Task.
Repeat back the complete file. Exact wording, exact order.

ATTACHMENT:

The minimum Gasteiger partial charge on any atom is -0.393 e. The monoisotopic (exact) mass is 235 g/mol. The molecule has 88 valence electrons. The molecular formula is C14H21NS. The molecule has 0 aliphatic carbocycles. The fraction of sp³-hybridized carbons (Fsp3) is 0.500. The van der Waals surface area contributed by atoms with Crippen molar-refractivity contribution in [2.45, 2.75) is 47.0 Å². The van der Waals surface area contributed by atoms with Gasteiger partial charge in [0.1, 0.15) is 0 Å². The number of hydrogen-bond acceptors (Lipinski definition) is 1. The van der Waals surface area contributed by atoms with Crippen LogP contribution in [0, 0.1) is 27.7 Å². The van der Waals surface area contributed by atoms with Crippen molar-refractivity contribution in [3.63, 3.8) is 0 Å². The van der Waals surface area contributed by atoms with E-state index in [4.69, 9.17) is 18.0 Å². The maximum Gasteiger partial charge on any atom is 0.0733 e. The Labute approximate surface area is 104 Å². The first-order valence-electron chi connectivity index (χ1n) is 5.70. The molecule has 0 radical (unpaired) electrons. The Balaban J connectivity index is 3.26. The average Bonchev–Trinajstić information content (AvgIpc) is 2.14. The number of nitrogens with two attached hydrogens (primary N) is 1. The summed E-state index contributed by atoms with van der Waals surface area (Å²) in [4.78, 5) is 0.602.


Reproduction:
The minimum Gasteiger partial charge on any atom is -0.393 e. The monoisotopic (exact) mass is 235 g/mol. The molecule has 88 valence electrons. The molecular formula is C14H21NS. The molecule has 0 aliphatic carbocycles. The fraction of sp³-hybridized carbons (Fsp3) is 0.500. The van der Waals surface area contributed by atoms with Crippen molar-refractivity contribution in [2.45, 2.75) is 47.0 Å². The van der Waals surface area contributed by atoms with Gasteiger partial charge in [0.1, 0.15) is 0 Å². The number of hydrogen-bond acceptors (Lipinski definition) is 1. The van der Waals surface area contributed by atoms with Crippen LogP contribution in [0, 0.1) is 27.7 Å². The van der Waals surface area contributed by atoms with Crippen molar-refractivity contribution in [3.63, 3.8) is 0 Å². The van der Waals surface area contributed by atoms with E-state index in [4.69, 9.17) is 18.0 Å². The maximum Gasteiger partial charge on any atom is 0.0733 e. The Labute approximate surface area is 104 Å². The first-order valence-electron chi connectivity index (χ1n) is 5.70. The molecule has 0 radical (unpaired) electrons. The Balaban J connectivity index is 3.26. The average Bonchev–Trinajstić information content (AvgIpc) is 2.14. The number of nitrogens with two attached hydrogens (primary N) is 1. The summed E-state index contributed by atoms with van der Waals surface area (Å²) in [4.78, 5) is 0.602.